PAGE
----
First, prevention is going to give you the best bang for your buck. Make sure you dry your shoes properly between uses by hanging them out, and don't keep them in a bag/trunk/confined space. During your climbing session, it's a good idea to take your shoes off between climbs (at least once in a while) to let them dry out some.
For odor control, I find ...
When it's unsuitable for removal by your group, contact the relevant authority for that land and let them know the type of litter and its location (pictures and GPS coordinates are helpful). For example, in cases of extreme littering, U.S. federal land management agencies will sometimes organize major cleanup efforts to pack out trash with mules or even a ...
The procedure is roughly the same for both Down and Synthetic, however down requires special precautions:
Wash by hand in a bathtub, or use a front-loading washing machine on gentle cycle. Down bags have thin baffles inside that keep the feathers partitioned. Agitators will put enough stress on the bag you risk tearing those baffles ...
I use boot bananas to tame the stench!
Update 26 Nov 2015:
I am still using the same bananas I had bought recently to this first post. I think I am on my 3rd pair of climbing shoes and I have not been bothered by the smell of any of them since. Great long lasting product.
I'll caveat this with -- I've never vomited in my gear, nor do I know anyone who has. But I did sit and figure out how I'd try to solve this if it happened to me.
Dry the liquid. This will depend on gear and season. Sunshine,
freezing cold, or dirt can all work for this. Even cooking
materials such as flour can work. Anything to make it less liquid.
This is what I do:
I always have extra carry-bags to keep the trash in.
Depending upon what my plan is, if I am coming around the same way back home, I usually pickup everything which shouldn't be out there and place the bag at location where it will not be easily found by people or by animals.
On my way back home, when I know I don't have an extra bag ...
In all likelihood, you just need to replace the helmet. Nearly all helmets, climbing and bicycle helmets included, need to be replaced once they become worn or older than 5 years. Ideally, you would track the age of each helmet. If you don't know how old one is and it looks well used, I wouldn't risk it.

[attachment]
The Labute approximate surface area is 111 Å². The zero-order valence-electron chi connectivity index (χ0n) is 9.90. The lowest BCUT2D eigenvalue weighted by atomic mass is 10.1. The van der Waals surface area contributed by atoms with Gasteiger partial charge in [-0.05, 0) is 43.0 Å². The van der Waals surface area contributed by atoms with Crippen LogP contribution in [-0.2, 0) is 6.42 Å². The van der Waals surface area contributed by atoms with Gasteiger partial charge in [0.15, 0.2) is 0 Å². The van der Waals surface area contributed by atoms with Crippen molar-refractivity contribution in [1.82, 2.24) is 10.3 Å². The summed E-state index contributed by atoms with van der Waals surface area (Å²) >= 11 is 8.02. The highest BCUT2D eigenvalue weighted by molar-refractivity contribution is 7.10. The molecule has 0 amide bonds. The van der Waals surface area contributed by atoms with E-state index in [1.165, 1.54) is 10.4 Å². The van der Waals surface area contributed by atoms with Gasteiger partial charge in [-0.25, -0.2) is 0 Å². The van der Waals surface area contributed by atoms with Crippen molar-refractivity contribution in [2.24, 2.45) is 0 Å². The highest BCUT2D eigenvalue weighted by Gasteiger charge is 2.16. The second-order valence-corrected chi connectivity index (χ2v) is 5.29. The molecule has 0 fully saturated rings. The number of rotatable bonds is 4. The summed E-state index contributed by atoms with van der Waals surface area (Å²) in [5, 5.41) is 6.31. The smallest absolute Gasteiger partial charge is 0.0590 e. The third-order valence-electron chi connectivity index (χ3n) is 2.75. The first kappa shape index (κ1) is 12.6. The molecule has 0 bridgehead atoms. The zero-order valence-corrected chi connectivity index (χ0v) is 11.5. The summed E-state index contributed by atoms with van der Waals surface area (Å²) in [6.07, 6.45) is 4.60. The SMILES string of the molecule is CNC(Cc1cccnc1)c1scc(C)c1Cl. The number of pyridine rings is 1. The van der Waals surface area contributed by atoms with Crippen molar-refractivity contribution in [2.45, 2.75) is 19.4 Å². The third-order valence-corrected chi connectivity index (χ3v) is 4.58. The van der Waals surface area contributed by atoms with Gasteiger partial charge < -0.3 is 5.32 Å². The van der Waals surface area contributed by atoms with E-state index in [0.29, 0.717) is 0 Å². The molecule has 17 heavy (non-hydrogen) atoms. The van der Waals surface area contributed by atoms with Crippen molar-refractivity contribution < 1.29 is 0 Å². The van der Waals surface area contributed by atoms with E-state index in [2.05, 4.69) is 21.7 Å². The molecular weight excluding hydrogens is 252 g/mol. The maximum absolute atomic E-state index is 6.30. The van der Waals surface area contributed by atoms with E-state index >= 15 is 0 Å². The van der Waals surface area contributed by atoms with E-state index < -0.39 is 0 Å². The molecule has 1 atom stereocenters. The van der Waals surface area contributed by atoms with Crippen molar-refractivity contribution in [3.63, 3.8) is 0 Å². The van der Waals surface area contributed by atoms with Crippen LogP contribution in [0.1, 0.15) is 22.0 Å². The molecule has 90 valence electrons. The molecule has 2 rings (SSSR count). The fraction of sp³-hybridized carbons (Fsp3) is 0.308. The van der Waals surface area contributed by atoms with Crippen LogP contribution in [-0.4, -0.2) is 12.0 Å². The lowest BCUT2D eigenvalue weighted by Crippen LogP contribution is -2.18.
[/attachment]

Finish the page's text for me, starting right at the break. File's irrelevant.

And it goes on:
Stick to gently wiping it with a soft dry cloth. ...
Simply throwing them in the wash should suffice, but if you want to be extra sure the fungus dies, you could soak your socks in a 1 part bleach to 10 parts water mixture for ten minutes. Keep in mind that it's not your socks you need to worry about so much as your shoes, they're a little more difficult to clean. Try changing your insoles out, they make ...
If the item is small enough to move, but too large to easily carry out. Organize the junk so that it is stacked as inoffensively as practical, but remains easily accessible. Don't hide it or drop it into a ravine, you want to make it easier to remove not harder.
Contact the landowner or manager. This might be a park ranger, corporation or private land ...
I just couldn't bring myself to bleach my tent. I was too worried it would damage the material. In the end I used Mirazyme and a bathtub. The Mirazyme removed the mildew and airing it out removed the smell. We just mixed it in the ratios listed on the bottle.
Care for your neoprene water shoes as you would for any neoprene wetsuit.
You can use any search engine and search for 'wetsuit soap' or 'wetsuit wash' and will find suitable products. Stop by any dive shop where you are travelling and they will likely have some....
The answer depends on your sccenario, if you have access to an ice bath/cold shower within minutes of your activity that is your best bet as Liam has stated above.
However, if you are unable to have an ice bath/cold shower directly following your activity there is an alternative. Some of us may have to take a bus home after the gym, drive our car, or ...
"Things don't always go perfectly" - what does that mean? There is no reason at all you should ever leave plastic behind.
Bring in as little plastic as you can. Pack your stuff in reusable containers.
If something is plastic-wrapped or in a plastic bag, be a person who cares and don't let that plastic blow away or drop from your hand. Stick it in a pocket ...